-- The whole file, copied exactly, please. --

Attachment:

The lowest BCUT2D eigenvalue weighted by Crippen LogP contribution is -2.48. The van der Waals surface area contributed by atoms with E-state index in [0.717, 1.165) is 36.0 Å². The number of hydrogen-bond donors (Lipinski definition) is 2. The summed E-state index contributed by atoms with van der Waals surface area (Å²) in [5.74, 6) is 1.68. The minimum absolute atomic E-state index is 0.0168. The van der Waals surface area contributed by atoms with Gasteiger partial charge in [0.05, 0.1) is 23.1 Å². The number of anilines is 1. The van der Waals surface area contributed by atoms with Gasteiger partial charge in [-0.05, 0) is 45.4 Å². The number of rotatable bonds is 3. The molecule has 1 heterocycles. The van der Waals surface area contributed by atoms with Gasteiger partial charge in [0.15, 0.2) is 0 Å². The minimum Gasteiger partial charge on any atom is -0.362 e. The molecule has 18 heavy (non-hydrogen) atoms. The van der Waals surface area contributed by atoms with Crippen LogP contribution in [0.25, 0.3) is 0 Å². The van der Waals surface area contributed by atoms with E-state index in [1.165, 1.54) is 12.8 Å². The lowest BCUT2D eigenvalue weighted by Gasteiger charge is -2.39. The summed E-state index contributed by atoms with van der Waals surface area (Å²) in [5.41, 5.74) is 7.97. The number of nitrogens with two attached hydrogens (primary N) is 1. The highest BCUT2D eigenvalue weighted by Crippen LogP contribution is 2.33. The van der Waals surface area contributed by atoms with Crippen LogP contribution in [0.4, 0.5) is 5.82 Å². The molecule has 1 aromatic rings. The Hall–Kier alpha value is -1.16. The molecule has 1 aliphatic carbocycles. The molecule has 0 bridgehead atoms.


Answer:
The lowest BCUT2D eigenvalue weighted by Crippen LogP contribution is -2.48. The van der Waals surface area contributed by atoms with E-state index in [0.717, 1.165) is 36.0 Å². The number of hydrogen-bond donors (Lipinski definition) is 2. The summed E-state index contributed by atoms with van der Waals surface area (Å²) in [5.74, 6) is 1.68. The minimum absolute atomic E-state index is 0.0168. The van der Waals surface area contributed by atoms with Gasteiger partial charge in [0.05, 0.1) is 23.1 Å². The number of anilines is 1. The van der Waals surface area contributed by atoms with Gasteiger partial charge in [-0.05, 0) is 45.4 Å². The number of rotatable bonds is 3. The molecule has 1 heterocycles. The van der Waals surface area contributed by atoms with Gasteiger partial charge in [0.15, 0.2) is 0 Å². The minimum Gasteiger partial charge on any atom is -0.362 e. The molecule has 18 heavy (non-hydrogen) atoms. The van der Waals surface area contributed by atoms with Crippen LogP contribution in [0.25, 0.3) is 0 Å². The van der Waals surface area contributed by atoms with E-state index in [1.165, 1.54) is 12.8 Å². The lowest BCUT2D eigenvalue weighted by Gasteiger charge is -2.39. The summed E-state index contributed by atoms with van der Waals surface area (Å²) in [5.41, 5.74) is 7.97. The number of nitrogens with two attached hydrogens (primary N) is 1. The highest BCUT2D eigenvalue weighted by Crippen LogP contribution is 2.33. The van der Waals surface area contributed by atoms with Crippen LogP contribution in [0.4, 0.5) is 5.82 Å². The molecule has 1 aromatic rings. The Hall–Kier alpha value is -1.16. The molecule has 1 aliphatic carbocycles. The molecule has 0 bridgehead atoms.